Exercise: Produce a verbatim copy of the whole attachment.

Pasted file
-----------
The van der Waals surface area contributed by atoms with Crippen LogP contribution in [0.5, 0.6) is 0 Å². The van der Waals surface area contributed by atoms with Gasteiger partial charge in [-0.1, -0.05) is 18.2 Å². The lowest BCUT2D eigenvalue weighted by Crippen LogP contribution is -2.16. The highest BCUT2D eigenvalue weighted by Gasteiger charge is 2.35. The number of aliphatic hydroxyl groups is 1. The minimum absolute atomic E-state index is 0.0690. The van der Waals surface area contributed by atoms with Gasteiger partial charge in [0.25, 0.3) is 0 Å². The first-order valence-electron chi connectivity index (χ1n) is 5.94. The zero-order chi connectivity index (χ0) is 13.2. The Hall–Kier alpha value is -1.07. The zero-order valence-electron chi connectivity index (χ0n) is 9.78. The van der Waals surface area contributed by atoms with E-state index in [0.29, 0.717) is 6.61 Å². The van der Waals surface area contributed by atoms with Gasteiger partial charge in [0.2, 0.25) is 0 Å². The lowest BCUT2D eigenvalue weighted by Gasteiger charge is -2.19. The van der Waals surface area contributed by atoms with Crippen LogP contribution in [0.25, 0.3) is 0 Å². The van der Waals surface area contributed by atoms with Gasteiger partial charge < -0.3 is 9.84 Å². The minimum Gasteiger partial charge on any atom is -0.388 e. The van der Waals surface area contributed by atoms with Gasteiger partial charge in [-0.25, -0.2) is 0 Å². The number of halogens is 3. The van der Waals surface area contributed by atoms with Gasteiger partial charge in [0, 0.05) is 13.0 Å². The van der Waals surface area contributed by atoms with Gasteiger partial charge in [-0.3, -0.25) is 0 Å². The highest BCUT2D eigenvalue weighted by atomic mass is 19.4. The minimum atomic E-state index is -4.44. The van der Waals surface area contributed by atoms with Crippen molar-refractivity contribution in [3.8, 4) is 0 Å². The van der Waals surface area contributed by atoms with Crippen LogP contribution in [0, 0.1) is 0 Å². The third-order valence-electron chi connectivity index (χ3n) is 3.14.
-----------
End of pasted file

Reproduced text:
The van der Waals surface area contributed by atoms with Crippen LogP contribution in [0.5, 0.6) is 0 Å². The van der Waals surface area contributed by atoms with Gasteiger partial charge in [-0.1, -0.05) is 18.2 Å². The lowest BCUT2D eigenvalue weighted by Crippen LogP contribution is -2.16. The highest BCUT2D eigenvalue weighted by Gasteiger charge is 2.35. The number of aliphatic hydroxyl groups is 1. The minimum absolute atomic E-state index is 0.0690. The van der Waals surface area contributed by atoms with Gasteiger partial charge in [0.25, 0.3) is 0 Å². The first-order valence-electron chi connectivity index (χ1n) is 5.94. The zero-order chi connectivity index (χ0) is 13.2. The Hall–Kier alpha value is -1.07. The zero-order valence-electron chi connectivity index (χ0n) is 9.78. The van der Waals surface area contributed by atoms with E-state index in [0.29, 0.717) is 6.61 Å². The van der Waals surface area contributed by atoms with Gasteiger partial charge in [0.2, 0.25) is 0 Å². The lowest BCUT2D eigenvalue weighted by Gasteiger charge is -2.19. The van der Waals surface area contributed by atoms with Crippen LogP contribution in [0.25, 0.3) is 0 Å². The van der Waals surface area contributed by atoms with Gasteiger partial charge < -0.3 is 9.84 Å². The minimum Gasteiger partial charge on any atom is -0.388 e. The van der Waals surface area contributed by atoms with Gasteiger partial charge in [-0.25, -0.2) is 0 Å². The number of halogens is 3. The van der Waals surface area contributed by atoms with Gasteiger partial charge in [0, 0.05) is 13.0 Å². The van der Waals surface area contributed by atoms with Gasteiger partial charge in [-0.3, -0.25) is 0 Å². The highest BCUT2D eigenvalue weighted by atomic mass is 19.4. The minimum atomic E-state index is -4.44. The van der Waals surface area contributed by atoms with Crippen molar-refractivity contribution in [3.8, 4) is 0 Å². The van der Waals surface area contributed by atoms with Crippen LogP contribution in [0, 0.1) is 0 Å². The third-order valence-electron chi connectivity index (χ3n) is 3.14.